This is still a valid table, but not a convenient array. Because ipairs, for example, will stop yielding values at the hole, and will not start iterating at index -1, nor at index 0, as the first expected index is assumed to be 1.
Of course, there are ways to handle such tables to retrieve all elements (using pairs, or next), but for simple use cases, you won't have to deal with such arrays.

"Associative arrays" are a bit more complex than arrays, but they are actually the reason for what Lua's is beautiful, and quite powerful (IMHO). "Associative arrays" are basically tables, in the sense that they hold a set of elements (values) together, but those elements are not stored in any particular order. Instead, indices are not (consecutive) integers, starting from 1, but they can be any Lua first-class value : a decimal number, an integer, a string, a function, a table, a coroutine, anything.
In most of use cases, people will use strings to index values in "associative arrays". For instance, If I want to represent a player entity in my game, I need to keep track of his position on the screen, a pair of x,y coordinates. I also want to track down his health, his money, etc. I would use then an "associative array":

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player = { x = 10, y = 20, health = 50, money = 0}
Here, the table player contains 4 values. They are indexed with strings : "x", "y", "health" and "money". I can retrieve any of these values using the "dot notation".

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print(player.x) --> 10
print(player.y) --> 20
print(player.health) --> 50
print(player.money) --> 0 (poor dude!)
Note that here, there is no particular order for all those 4 values: noone can say if money comes before health, or x coordinate should come before y. In "associative array", there is no particular order, as I was saying before. Therefore, I cannot use the numeric for loop, nor ipairs, because all those assume that there is an order defined. Therefore, for associative arrays, I will use something more general. Conveniently, Lua's provide a function for that, named pairs.

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for key, value in pairs(player) do
  print(key, value)
end
This will print out the contents of the "associative array" player, but not in a predictable order. But it will definitely process all the elements inside that "associative array".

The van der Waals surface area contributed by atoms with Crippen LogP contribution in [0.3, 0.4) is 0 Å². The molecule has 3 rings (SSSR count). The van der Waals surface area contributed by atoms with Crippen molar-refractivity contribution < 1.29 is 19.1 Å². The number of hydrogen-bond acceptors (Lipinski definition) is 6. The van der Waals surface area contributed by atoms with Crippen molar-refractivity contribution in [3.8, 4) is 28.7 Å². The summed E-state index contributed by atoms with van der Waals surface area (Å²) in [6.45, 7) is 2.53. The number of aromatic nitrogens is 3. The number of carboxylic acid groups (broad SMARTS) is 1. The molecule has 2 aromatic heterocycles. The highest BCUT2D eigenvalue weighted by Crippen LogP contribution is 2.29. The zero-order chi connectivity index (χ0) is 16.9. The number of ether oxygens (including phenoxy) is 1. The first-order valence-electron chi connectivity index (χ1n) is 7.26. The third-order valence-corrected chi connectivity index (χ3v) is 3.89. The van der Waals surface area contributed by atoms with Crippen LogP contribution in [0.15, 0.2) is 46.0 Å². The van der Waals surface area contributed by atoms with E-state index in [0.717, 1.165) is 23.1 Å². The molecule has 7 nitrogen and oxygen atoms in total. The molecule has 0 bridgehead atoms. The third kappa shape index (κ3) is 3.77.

Side note, pairs also does what ipairs does, as it is much more general. So yes, using pairs on a simple array will work, too. But ipairs cannot do what pairs does, so using ipairs on an "associative array" will produce nothing. :)
Generally, Lua users tend to use pairs when they are uncertain of the contents of a table. If one is not sure a table is an array, one will just use pairs to be sure to get all the elements inside. And in case I am definitely sure a table is an array, I will just use ipairs, or a numeric for loop.

But arrays and associative arrays can be mixed. Yes.

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t = {x = "x", y = "y", 1, z = "z", 2, 3}.
What Lua does here is creating an associative array that will have two parts: a hash part, and an array part.
Using ipairs or numeric for will only process the array part. you will get pairs (1,1), (2,2) and (3,3).
Using pairs will process the whole contents of the table, in no particular order though.

And i'll stop here for tables. I will leave some links for complementary details I left out, and I will strongly recommend to read them later. My point is, Lua's primary data structure are tables. So once you understand them, and how powerful they are, you can do lots of things on your own with the language. That won't be time wasted.
Now we want highscores.

You want to maintain a list of highscores. I will outline here a simple method to handle it. I won't strive here for efficiency, but for simplicity and effectiveness.
Let us start with an empty array.

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highscores = {}
I would like to add a new score. Since the array is empty, I will just have to insert it.

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table.insert(highscores, newscore)
Quite simple. But let' say I also want to keep track of a maximum number of scores n.
In other words, I don't want the array to contain more than n elements. Then, if I have a new score I have to check first if this new score is worth being added: if yes, I will insert it and remove the lowest score. If not, the new score will just be dropped.

Let us write a routine (a function, more precisely) that will handle this for us gracefully.
Let us assume the table is already sorted in decreasing order : the higher scores come first, the lowest ones come last.

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-- highscores is the array of scores, newscore is the score to be added and n is the max number of scores